There is an article over at The American Conservative by Bradley Birzer which attempts to make a conservative case for open borders. Birzer doesn't hold back in the type of language he uses:
As a professor of the western canon, the Great Ideas of the West, and the western tradition, I find it nearly impossible to claim that there is a long tradition of excluding those who “aren’t us.” Even the most cursory examination of the issue reveals that the best of western thinkers have considered political borders a form of selfish insanity and a violation of the dignity of the human person. The free movement of peoples has not only been seen as a natural right throughout much of the western tradition, but it has also been seen as a sacred one.
Fighting words. Birzer claims that it is "selfish insanity and a violation of the dignity of the human person" to oppose the "free movement of peoples."
I'll get to the historical evidence in a moment. What I'd like to focus on first is the lack of seriousness of a politics that claims that open borders will do anything for the dignity of Western individuals.
Look around. We see a rainbow coalition formed in opposition to white men. The politics of the rainbow coalition is based on the idea that white men exist to oppress others to uphold an unearned privilege. Therefore, the rainbow coalition holds that the culture and historic institutions created by white men are racist and need to be torn down. The future role of white men is not to advance opinions of their own, but to quietly validate the experience of others, even when this experience claims that white men are the source of evil in the world.
This rainbow coalition grows through open borders and it is not that far from seizing power permanently in the U.S. If it does seize power permanently then you can forget about upholding "the western canon, the Great Ideas of the West, and the western tradition" - these will be condemned as racist artifacts that must be deconstructed to create a safer space for the new majority in power. Nor will there be much "dignity of the human person" for white men in this new society created by open borders. Vilified as racist oppressors; expected to obsequiously follow the dictates of those now in power; not permitted to speak freely from their own point of view, faced with a "damned if you do, damned if you don't" situation in trying to win an accepted place in the new order, white men will most likely want to flee - but to where?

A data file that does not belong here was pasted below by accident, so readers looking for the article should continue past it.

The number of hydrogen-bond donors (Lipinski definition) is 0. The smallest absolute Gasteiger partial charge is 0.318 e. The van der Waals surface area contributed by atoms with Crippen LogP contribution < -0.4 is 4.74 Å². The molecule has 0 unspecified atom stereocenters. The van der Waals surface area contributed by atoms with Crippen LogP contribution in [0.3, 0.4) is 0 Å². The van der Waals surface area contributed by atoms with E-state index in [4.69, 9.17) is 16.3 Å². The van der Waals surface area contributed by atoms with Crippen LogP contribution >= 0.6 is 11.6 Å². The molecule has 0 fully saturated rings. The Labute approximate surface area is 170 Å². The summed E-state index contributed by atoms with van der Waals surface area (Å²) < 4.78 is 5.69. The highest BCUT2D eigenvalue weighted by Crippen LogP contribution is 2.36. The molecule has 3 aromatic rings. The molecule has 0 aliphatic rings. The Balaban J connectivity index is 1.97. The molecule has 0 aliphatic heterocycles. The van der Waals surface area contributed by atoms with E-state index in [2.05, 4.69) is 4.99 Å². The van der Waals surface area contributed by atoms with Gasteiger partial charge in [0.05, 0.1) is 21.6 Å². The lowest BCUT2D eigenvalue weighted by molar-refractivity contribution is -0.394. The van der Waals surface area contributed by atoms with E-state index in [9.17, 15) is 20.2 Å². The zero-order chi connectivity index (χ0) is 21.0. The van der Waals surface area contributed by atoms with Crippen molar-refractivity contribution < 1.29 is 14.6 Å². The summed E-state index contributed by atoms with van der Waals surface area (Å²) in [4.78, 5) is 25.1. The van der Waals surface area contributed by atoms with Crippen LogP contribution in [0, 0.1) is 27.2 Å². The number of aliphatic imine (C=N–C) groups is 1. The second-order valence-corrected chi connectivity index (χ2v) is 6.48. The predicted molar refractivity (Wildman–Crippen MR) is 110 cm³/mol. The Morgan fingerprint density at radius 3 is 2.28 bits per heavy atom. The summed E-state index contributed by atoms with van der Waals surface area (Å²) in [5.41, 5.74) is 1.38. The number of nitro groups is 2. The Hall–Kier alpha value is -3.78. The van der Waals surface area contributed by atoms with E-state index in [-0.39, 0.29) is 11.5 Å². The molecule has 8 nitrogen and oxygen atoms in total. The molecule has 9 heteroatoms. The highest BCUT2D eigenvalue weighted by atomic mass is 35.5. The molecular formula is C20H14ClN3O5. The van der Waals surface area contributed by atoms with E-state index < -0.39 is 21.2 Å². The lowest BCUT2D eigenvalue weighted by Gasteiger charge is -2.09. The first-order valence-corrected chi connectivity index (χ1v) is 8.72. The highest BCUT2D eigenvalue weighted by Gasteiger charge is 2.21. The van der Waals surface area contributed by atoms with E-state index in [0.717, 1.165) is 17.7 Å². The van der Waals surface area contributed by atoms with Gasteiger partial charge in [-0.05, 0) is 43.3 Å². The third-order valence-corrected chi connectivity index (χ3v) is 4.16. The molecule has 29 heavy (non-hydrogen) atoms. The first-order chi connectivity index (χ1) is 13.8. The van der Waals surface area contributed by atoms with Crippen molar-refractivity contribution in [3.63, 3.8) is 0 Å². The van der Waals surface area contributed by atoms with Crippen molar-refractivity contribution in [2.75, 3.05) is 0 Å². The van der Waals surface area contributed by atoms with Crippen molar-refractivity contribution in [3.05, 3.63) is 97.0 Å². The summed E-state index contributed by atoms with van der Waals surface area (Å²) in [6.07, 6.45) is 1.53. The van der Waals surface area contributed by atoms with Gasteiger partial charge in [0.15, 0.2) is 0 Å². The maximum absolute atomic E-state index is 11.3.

South Africa is another example of the loss of individual dignity that occurs when one group becomes a minority and then loses state power. There is now an employment system in South Africa that puts white men at the bottom, leading to the emergence of significant poverty among groups of white South Africans. Thousands of white farmers have been murdered, sometimes tortured in the process; one recent disturbing photo appears to show military equipment being used during a farm attack. There are South African politicians who have advocated "killing the Boer."
Is it really wise to wish to become a minority and to lose state power? Does this really extend your dignity as an individual? I don't think the serious answer is the "yes" that Birzer claims. If it were, I doubt if hundreds of thousands of white South Africans would have chosen emigration (exile) as a solution to their conditions of life.
One final point before delving into history. Birzer is wrong too about the relationship between the individual and his place within an ethnic collective. If you wish to support the individual (and his dignity), then you need also to uphold the existence of his "ethny" - which means establishing borders. Why?
An ethny is a group of people to whom the individual is closely related in terms of ancestry, culture, religion, language, history, manners and mores, and way of life. It is through membership of an ethny that the individual derives a deeper sense of identity; of belonging; of love of and attachment to a particular place (connectedness to land and landscape); deeper and more stable family commitments; a connection to both the past and the future (to the generations that went before and a sense of responsiblity to coming generations); and a determination to uphold the best of his own tradition, whether this be in terms of moral standards, of masculinity (or femininity), or of the arts and architecture. In short, an ethny is the vehicle by which an individual attempts to reproduce the best of himself and his tradition; by which he finds the deepest social commitments; and by which he finds himself connected across time and in place to something meaningful. A deracinated individual, in contrast, loses the larger setting in which he might most deeply complete himself. To be careless with borders does not, therefore, add to the dignity or flourishing of the individual.
I can't in a post like this reply at length to Birzer's claims about past attitudes to open borders. I can, though, show that things are not as straightforward as Birzer claims them to be.
Here is Birzer on Ancient Greece:
The Athenians, during the tumultuous fifth century before Christ, prided themselves on allowing not just the stranger into their communities, but also their very enemies in.